The lesson from the Everest tragedy is to spread the benefits of mountaineering to other areas of Nepal and ensure that mountaineering fees go for the welfare of high altitude workers
DEEPAK JUNG RANA
This is the year of anniversaries: the 200th year of some of the fiercest battles in 1815 in Kumaon during the Anglo-Nepal war
, and the 100th anniversary of the heavy loss of Nepali lives in Gallipoli in 1915
. There are also triumphant anniversaries like the 60th of the first ascents of Kangchenjunga and Makalu
, two difficult mountains which always tend to be overshadowed by the first Everest climb in 1953. And last week was the tragic first anniversary of the avalanche on the Khumbu Icefall that killed 16 people on 12 April 2014.
In last week’s coverage in this paper of the Everest avalanche, Om Astha Rai pointed out that mountaineering cannot be made completely failsafe. In fact, it is the inherent danger of climbing that pulls people to peaks. Nepal has dozens of the highest mountains in the world where the technical difficulty of climbing is compounded by objective dangers of avalanches and rockfall, which in turn are multiplied by altitude and weather. It is the spirit of adventure that pushes explorers like George Mallory to the limits of the unknown. They don’t philosophise about why they put themselves in harm’s way to climb something that “is there”, they take it as a given.
Most people find mountaineers ‘crazy’ or ‘suicidal’. Who in their right mind would willingly expose themselves to such mortal danger, discomfort and pain? Yet, there are other rules than those made at sea level that govern mountaineering, there is a different morality 8km high on the mountain. The ethics of climbing forces mountaineers to keep their egos in check, look out for others in trouble even if it means risking their own lives, ambition has to take a back seat if they are to return to climb another day. It’s not by chance that the vocabulary of mountaineering is so militaristic: expeditions assault mountains, they need logistics and strategic planning, and like soldiers, climbers put their lives on the line to conquer peaks.
However, it has been clear for some time now that things are not quite what they should be on the world’s highest mountain. The over-commercialisation of the Everest industry, a free-for-all caused by regulatory failure and bungling in Kathmandu, and the race to the top of the Third Pole has led to dangerous overcrowding on the mountains. Many climbing clients of expeditions have very little technical experience and/or altitude acclimatisation and have to be literally pushed to the top, endangering not just themselves but also fellow climbers.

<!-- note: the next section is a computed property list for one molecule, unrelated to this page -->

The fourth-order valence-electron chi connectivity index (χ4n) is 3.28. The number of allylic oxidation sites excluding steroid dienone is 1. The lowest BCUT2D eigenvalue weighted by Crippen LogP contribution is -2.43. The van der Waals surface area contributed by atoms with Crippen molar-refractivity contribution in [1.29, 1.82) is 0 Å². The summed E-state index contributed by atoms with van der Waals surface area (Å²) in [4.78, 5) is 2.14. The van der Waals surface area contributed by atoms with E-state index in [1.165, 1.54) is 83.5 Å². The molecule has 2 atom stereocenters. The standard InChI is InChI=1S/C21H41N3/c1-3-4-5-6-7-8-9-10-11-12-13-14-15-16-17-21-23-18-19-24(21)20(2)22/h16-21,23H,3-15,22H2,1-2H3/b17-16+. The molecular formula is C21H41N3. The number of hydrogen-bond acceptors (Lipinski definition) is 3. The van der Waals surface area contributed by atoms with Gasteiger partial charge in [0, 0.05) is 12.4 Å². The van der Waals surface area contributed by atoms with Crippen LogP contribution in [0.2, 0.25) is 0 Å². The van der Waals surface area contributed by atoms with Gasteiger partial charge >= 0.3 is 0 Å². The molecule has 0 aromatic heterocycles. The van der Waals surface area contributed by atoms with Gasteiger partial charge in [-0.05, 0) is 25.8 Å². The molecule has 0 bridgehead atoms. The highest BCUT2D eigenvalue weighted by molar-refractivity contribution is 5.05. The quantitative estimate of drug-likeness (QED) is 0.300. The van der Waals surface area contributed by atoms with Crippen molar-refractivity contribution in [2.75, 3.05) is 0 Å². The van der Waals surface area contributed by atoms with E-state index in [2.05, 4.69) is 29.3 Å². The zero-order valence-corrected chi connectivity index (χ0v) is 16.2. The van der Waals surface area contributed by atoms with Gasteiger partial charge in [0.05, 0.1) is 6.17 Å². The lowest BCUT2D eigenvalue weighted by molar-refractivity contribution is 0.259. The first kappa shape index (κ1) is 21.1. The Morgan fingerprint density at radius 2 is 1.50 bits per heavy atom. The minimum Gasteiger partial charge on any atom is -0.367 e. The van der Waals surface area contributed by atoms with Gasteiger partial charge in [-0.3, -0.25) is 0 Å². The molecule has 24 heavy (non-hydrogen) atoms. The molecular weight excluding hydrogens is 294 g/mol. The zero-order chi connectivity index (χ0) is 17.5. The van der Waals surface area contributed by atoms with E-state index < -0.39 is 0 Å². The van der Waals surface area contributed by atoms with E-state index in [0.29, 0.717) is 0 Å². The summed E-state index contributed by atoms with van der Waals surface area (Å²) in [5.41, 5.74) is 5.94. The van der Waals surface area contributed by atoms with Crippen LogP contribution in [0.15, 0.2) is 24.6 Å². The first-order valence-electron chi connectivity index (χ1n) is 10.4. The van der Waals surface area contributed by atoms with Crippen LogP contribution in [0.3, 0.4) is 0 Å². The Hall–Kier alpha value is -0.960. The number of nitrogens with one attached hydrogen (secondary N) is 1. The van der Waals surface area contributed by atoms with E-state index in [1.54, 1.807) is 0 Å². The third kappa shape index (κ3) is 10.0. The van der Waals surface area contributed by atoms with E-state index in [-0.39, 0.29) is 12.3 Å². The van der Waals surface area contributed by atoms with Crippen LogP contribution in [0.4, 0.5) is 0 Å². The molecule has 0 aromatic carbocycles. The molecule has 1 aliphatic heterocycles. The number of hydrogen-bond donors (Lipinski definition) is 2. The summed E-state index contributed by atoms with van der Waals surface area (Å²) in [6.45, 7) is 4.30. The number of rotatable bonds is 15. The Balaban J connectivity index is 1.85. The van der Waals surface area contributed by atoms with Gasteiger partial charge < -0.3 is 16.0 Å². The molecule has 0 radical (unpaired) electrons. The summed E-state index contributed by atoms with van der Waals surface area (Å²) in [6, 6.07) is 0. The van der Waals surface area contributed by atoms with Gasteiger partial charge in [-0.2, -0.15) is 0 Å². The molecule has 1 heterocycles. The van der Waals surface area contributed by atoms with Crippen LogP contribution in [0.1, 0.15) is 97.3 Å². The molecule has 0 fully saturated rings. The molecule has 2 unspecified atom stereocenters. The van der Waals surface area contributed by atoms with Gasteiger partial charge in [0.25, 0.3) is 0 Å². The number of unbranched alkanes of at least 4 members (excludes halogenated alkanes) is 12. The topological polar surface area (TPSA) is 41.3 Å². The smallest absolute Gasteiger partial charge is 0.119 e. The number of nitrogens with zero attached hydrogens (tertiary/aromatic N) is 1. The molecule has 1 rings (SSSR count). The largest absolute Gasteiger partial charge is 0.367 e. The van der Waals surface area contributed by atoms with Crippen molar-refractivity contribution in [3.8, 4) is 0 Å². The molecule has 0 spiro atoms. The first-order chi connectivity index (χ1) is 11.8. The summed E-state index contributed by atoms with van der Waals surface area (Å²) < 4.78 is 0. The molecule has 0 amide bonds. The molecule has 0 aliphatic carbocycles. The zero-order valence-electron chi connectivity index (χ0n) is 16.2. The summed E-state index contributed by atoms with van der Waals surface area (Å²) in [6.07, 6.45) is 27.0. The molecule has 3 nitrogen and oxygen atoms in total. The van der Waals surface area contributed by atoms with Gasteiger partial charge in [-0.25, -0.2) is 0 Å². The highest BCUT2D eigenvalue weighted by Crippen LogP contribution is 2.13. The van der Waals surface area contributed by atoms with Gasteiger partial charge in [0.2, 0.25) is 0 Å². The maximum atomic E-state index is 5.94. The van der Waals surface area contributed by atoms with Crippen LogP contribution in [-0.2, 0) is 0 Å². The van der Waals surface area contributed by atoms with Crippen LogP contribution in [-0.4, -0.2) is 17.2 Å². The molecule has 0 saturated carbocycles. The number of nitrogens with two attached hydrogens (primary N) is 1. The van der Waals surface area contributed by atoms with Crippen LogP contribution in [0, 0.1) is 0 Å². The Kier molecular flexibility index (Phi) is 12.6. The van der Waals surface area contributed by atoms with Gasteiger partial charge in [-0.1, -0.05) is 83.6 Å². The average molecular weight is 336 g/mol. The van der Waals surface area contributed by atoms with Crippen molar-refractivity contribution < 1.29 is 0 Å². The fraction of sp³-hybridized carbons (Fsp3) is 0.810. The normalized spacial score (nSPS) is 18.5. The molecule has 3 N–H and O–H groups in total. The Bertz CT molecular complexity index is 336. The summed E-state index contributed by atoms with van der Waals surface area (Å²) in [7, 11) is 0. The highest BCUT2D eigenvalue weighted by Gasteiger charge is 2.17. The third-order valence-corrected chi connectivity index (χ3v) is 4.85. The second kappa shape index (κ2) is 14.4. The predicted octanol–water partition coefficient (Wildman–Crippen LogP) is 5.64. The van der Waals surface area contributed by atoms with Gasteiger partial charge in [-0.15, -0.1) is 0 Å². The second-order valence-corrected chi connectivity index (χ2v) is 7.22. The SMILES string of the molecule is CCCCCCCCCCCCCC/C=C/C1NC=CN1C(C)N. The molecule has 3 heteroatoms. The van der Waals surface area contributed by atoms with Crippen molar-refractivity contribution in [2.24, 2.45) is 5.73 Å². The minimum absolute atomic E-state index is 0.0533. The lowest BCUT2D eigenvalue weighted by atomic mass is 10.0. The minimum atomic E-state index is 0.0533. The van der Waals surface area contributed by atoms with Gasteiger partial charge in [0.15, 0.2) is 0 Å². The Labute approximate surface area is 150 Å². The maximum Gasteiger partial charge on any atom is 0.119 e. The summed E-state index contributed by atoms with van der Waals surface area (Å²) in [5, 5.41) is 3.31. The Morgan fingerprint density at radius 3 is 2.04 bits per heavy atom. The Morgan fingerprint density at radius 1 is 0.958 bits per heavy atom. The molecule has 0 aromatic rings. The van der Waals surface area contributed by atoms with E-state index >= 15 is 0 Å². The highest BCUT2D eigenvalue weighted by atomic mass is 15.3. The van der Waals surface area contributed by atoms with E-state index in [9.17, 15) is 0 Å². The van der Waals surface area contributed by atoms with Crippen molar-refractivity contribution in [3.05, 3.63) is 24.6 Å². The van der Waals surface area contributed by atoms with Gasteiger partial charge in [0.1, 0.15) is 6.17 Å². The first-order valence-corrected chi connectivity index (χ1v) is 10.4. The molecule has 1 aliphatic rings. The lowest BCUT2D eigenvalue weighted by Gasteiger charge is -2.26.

In 1996 a traffic jam on the summit ridge of Everest caused fatal delays, forcing many climbers to bivouac in a blizzard in the Death Zone. Eight climbers died. In April last year, European climbers going Alpine style had a brawl on the Lhotse Face with Nepali rope-fixers, where the root cause was a clash of civilisations between high-altitude guides who earn their living from the mountain, and clients who do it for sport.
Last year’s Everest avalanche may have looked initially like a natural disaster, but it was caused by the inherent injustice of Nepali mountaineering today: the most-poorly paid high-altitude porters and route-makers are exposed to the most dangerous parts of the mountains for the longest period. Expeditions now pool a part of their budgets to pay 'Icefall doctors' to open up a route through the most dangerous part of the climb to Camp I.
The free-market laws of supply and demand now make the rules on the mountain, not the challenge of pitting human beings against the forces of nature. As climber David Durkan argued last week in this paper, no one wants to stop the Everest expedition industry since it is a source of livelihood for so many, but we should question the disproportionate danger that the porters and guides are forced to put themselves through while being paid the least and getting meagre insurance compensation if they are killed or wounded.
Instead of addressing overcrowding on the South Col route up Everest, this year the Nepal government reduced fees substantially. It needs to correct this, spread the benefits of mountaineering to other areas of Nepal and ensure that a more substantial portion of mountaineering fees go to the welfare of the workers who lay their lives on the line to get clients to the top.
More equity on Everest Om Astha Rai
31 Nepali children lost their fathers, David Durkan
Aftershocks of the Everest avalanche, Om Astha Rai
Dangerous business, Editorial
Extreme Everest, Bhrikuti Rai and Matt Miller
A dangerous place to work, Jon Gangdal